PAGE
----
w Pay attention. Most innovation is unplanned. Scudamore was getting his house painted, not looking for a new business. The HVLS Fan Company in Kentucky changed its name to Big Ass Fans (now Big Ass Solutions) because customers kept calling it that. There were no months of painful brainstorming with consultants, just paying attention on the way to becoming a $34M company with $2B goals and a cool name. w Drive a stake through the phrase “best practices.” Read this column long enough and you’ll start to anticipate my antipathy for banal language. Here’s one: best practices. Look at every best practice in your industry and in your market and challenge it: pricing, delivery, talent acquisition, core products and services, who your customers really are or what they really want — and pull those assumptions apart. There are no best practices. There are only successful and unsuccessful practices. Innovation happens everywhere and at every level in a growing business. There is no growth without it. There is also no innovation without three things: paying attention, risk taking and hard work. So forget the programs and workshops on innovation. Learn instead to listen, to see with a beginner’s mind, to take intelligent risks based on what you observe — and then put in the hours. Do all that, and innovation just becomes what you do every day. Clemens Rettich of Great Performances Management has an MBA in Executive Management, with 20 years of experience in education, management and small business.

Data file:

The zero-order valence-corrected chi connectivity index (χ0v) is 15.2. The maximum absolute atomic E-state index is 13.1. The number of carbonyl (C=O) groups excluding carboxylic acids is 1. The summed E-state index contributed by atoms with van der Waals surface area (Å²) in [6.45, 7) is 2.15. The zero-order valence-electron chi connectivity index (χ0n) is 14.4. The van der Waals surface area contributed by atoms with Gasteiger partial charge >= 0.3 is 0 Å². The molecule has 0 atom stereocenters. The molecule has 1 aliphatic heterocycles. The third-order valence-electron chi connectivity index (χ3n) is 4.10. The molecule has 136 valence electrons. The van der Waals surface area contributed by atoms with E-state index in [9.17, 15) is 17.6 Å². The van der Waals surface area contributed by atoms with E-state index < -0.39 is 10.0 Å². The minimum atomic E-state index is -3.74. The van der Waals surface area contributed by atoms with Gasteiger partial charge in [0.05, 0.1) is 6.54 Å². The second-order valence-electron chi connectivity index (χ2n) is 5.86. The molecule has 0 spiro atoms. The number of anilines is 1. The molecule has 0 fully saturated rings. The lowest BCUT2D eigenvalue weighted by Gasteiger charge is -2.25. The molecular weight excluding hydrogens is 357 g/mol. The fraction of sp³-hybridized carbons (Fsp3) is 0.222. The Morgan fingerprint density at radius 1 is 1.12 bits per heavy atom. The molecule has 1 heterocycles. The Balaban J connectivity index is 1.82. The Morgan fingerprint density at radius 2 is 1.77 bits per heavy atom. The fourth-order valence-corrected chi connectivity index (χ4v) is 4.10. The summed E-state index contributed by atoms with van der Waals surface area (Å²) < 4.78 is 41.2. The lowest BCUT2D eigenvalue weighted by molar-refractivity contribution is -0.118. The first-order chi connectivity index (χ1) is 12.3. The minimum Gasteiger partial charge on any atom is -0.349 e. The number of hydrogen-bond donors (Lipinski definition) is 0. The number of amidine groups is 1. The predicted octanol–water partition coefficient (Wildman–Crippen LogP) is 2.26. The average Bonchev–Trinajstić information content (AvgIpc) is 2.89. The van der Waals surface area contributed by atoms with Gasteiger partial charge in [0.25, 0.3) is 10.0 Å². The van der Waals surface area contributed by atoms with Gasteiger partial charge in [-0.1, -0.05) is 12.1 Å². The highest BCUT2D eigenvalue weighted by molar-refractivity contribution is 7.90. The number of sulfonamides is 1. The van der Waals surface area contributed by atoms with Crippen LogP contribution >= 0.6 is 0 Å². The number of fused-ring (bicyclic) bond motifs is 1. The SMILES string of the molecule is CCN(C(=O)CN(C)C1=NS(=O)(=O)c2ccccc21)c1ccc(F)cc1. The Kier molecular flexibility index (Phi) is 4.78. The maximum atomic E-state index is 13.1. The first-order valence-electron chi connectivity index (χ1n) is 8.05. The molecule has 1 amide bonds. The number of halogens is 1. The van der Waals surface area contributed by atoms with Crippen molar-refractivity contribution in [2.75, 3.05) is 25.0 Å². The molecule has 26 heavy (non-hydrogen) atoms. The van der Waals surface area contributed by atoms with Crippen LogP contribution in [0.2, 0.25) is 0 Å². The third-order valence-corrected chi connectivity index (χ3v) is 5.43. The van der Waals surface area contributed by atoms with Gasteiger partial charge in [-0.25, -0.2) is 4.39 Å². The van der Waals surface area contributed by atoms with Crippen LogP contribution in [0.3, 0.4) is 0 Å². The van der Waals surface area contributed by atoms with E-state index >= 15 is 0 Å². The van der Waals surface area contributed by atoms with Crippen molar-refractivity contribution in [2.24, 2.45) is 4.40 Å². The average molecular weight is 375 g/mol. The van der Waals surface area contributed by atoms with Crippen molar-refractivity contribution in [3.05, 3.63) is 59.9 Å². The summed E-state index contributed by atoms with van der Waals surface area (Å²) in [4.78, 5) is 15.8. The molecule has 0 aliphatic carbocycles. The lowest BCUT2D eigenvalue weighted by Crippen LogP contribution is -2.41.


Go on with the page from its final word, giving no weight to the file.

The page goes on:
by Angela Coté

Demystifying Doing Business with the U.S.

Helpful Tips for Winning Over

When it comes to doing business with our neighbours to the south, there are some big cultural divides to bridge. Here’s how to do it.

Communicate with confidence

G

iven the recent election results, I’m likely not the only one wondering what might change in regard to doing business in the United States. As a franchise consultant with industry connections and prospects all over North America, one thing I do know is that regardless of the country’s president, it is essential to understand and respect the cultural differences between how Canadians and Americans do business. Anyone who knows me would tell you that 50 Douglas

I am very comfortable in a room full of people I’ve never met. This pays off in business, especially as an independent consultant who must do a lot of networking to build my business. However, I recently signed up to attend a franchise conference in Philadelphia — my first in the U.S. I was honoured to have been asked to be part of a panel on Unit Economics, but it hit me while preparing for the event that I would be mixing, mingling and sharing my knowledge with a potentially

Our American Counterparts

Get to know key players in your industry by following them on social media and ultimately connecting Don’t be shy about touting your company’s strengths

Engage regularly with your American connections to continuously build trust Listen and learn, always giving them an opportunity to make their point Stay clear of expressing political opinions